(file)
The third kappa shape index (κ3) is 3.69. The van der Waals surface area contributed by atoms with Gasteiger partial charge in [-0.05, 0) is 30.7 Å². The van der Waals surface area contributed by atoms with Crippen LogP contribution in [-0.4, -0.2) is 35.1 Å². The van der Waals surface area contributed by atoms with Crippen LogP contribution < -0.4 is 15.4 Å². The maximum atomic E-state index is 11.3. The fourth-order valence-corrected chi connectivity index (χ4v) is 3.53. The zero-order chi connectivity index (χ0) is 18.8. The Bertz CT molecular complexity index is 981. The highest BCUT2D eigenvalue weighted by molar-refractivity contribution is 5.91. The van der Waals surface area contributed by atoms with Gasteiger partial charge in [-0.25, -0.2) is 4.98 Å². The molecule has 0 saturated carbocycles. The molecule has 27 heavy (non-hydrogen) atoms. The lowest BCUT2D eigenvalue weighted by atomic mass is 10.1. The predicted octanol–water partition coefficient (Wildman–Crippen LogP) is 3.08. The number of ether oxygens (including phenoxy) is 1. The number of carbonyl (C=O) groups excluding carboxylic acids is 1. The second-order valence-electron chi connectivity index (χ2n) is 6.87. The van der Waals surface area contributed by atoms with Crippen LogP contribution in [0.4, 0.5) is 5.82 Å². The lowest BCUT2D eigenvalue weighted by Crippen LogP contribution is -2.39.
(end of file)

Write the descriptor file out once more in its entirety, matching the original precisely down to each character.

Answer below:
The third kappa shape index (κ3) is 3.69. The van der Waals surface area contributed by atoms with Gasteiger partial charge in [-0.05, 0) is 30.7 Å². The van der Waals surface area contributed by atoms with Crippen LogP contribution in [-0.4, -0.2) is 35.1 Å². The van der Waals surface area contributed by atoms with Crippen LogP contribution < -0.4 is 15.4 Å². The maximum atomic E-state index is 11.3. The fourth-order valence-corrected chi connectivity index (χ4v) is 3.53. The zero-order chi connectivity index (χ0) is 18.8. The Bertz CT molecular complexity index is 981. The highest BCUT2D eigenvalue weighted by molar-refractivity contribution is 5.91. The van der Waals surface area contributed by atoms with Gasteiger partial charge in [-0.25, -0.2) is 4.98 Å². The molecule has 0 saturated carbocycles. The molecule has 27 heavy (non-hydrogen) atoms. The lowest BCUT2D eigenvalue weighted by atomic mass is 10.1. The predicted octanol–water partition coefficient (Wildman–Crippen LogP) is 3.08. The number of ether oxygens (including phenoxy) is 1. The number of carbonyl (C=O) groups excluding carboxylic acids is 1. The second-order valence-electron chi connectivity index (χ2n) is 6.87. The van der Waals surface area contributed by atoms with Crippen LogP contribution in [0.4, 0.5) is 5.82 Å². The lowest BCUT2D eigenvalue weighted by Crippen LogP contribution is -2.39.